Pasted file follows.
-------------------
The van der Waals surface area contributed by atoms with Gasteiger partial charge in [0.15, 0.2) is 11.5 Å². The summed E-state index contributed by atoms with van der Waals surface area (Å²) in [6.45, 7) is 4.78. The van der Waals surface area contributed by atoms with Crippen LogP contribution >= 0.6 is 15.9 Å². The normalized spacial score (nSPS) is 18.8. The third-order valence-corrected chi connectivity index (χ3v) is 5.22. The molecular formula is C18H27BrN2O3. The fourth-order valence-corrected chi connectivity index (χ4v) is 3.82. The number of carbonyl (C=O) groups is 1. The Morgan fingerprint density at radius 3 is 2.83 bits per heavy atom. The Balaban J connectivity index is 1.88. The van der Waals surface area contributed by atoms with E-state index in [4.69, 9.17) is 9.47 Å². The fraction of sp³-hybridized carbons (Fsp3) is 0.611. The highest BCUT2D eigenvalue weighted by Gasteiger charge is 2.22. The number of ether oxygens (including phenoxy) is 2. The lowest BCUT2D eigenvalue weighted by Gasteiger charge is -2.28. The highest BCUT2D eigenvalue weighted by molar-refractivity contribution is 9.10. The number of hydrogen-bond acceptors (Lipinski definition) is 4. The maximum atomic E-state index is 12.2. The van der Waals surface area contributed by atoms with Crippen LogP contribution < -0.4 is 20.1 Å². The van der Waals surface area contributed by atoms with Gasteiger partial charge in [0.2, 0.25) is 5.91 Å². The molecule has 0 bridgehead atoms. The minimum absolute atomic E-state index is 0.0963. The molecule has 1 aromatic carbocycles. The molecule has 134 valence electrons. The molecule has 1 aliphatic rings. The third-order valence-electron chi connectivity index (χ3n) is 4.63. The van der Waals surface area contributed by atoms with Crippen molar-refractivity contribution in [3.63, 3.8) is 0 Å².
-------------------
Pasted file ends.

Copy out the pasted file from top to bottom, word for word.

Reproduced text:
The van der Waals surface area contributed by atoms with Gasteiger partial charge in [0.15, 0.2) is 11.5 Å². The summed E-state index contributed by atoms with van der Waals surface area (Å²) in [6.45, 7) is 4.78. The van der Waals surface area contributed by atoms with Crippen LogP contribution >= 0.6 is 15.9 Å². The normalized spacial score (nSPS) is 18.8. The third-order valence-corrected chi connectivity index (χ3v) is 5.22. The molecular formula is C18H27BrN2O3. The fourth-order valence-corrected chi connectivity index (χ4v) is 3.82. The number of carbonyl (C=O) groups is 1. The Morgan fingerprint density at radius 3 is 2.83 bits per heavy atom. The Balaban J connectivity index is 1.88. The van der Waals surface area contributed by atoms with E-state index in [4.69, 9.17) is 9.47 Å². The fraction of sp³-hybridized carbons (Fsp3) is 0.611. The highest BCUT2D eigenvalue weighted by Gasteiger charge is 2.22. The number of ether oxygens (including phenoxy) is 2. The lowest BCUT2D eigenvalue weighted by Gasteiger charge is -2.28. The highest BCUT2D eigenvalue weighted by molar-refractivity contribution is 9.10. The number of hydrogen-bond acceptors (Lipinski definition) is 4. The maximum atomic E-state index is 12.2. The van der Waals surface area contributed by atoms with Crippen LogP contribution < -0.4 is 20.1 Å². The van der Waals surface area contributed by atoms with Gasteiger partial charge in [0.2, 0.25) is 5.91 Å². The molecule has 0 bridgehead atoms. The minimum absolute atomic E-state index is 0.0963. The molecule has 1 aromatic carbocycles. The molecule has 134 valence electrons. The molecule has 1 aliphatic rings. The third-order valence-electron chi connectivity index (χ3n) is 4.63. The van der Waals surface area contributed by atoms with Crippen molar-refractivity contribution in [3.63, 3.8) is 0 Å².